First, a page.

Microsoft is porting its server-side .NET stack to Linux and Mac OS X, and is making more of that stack available as open source.
The notion of Net neutrality means all Internet traffic gets treated the same. But a deep divide exists on what rules -- if any -- will fuel innovation and protect US consumers.
Microsoft's decision to open-source more of its .Net platform didn't happen overnight, or even in the past few weeks. It was a move years in the making.
With the FCC set to vote this week on new rules governing the Internet, CNET breaks down everything you need to know about complicated, but critical, issue.
Verizon fought hard to overturn 2010 rules governing Internet access. But it now faces the possibility that the FCC will impose even stricter regulations than the ones it had thrown out.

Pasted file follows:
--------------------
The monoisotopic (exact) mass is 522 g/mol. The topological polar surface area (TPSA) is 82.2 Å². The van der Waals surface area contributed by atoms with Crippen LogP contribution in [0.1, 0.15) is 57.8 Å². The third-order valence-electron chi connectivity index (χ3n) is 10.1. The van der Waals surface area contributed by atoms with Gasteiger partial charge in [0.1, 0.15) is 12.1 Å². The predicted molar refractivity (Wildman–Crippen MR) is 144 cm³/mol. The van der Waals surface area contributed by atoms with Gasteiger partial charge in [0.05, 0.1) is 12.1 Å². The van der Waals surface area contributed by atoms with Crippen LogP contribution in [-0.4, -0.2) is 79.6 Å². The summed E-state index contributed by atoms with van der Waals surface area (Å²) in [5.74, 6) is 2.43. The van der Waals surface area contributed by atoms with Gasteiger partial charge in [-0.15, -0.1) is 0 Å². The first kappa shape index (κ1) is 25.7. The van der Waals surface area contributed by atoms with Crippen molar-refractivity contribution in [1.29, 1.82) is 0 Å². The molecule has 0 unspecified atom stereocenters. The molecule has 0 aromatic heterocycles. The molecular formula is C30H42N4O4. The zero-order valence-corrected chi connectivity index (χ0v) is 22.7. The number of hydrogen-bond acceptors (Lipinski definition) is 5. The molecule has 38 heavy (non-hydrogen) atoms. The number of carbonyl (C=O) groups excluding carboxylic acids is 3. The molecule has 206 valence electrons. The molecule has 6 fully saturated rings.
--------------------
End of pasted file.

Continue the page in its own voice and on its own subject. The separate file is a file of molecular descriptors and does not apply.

New Web and email address options exploded this year with 469 new top-level domain names. Next year, Google, Amazon and 10 others will bid for rights to oversee .app.
In a 3-2 vote, the agency decides to apply the same rules that govern telephone service to broadband, with the hope that it ensures the fair and equal treatment of all traffic on the Internet.
Technically Incorrect: Verizon issues a press release suggesting that the FCC's decision to regulate the Internet as a utility is archaic and sends the world back to the Dark Ages -- of 1934.
Comments suggest a retreat in the fight against reclassifying broadband as a public utility.
The Federal Communications Commission has voted in favor of enforcing Net neutrality rules to regulate Internet providers. But the fight isn't over yet. CNET's Maggie Reardon sits with Bridget Carey to explain what comes next.
There may soon be new rules on how the Internet should work and be regulated. On Thursday, the Federal Communications Commission will likely pass new Net neutrality rules that would keep the Internet open and reclassify broadband as a public utility. CNET's Maggie Reardon and Sumi Das on what the rules will mean for consumers.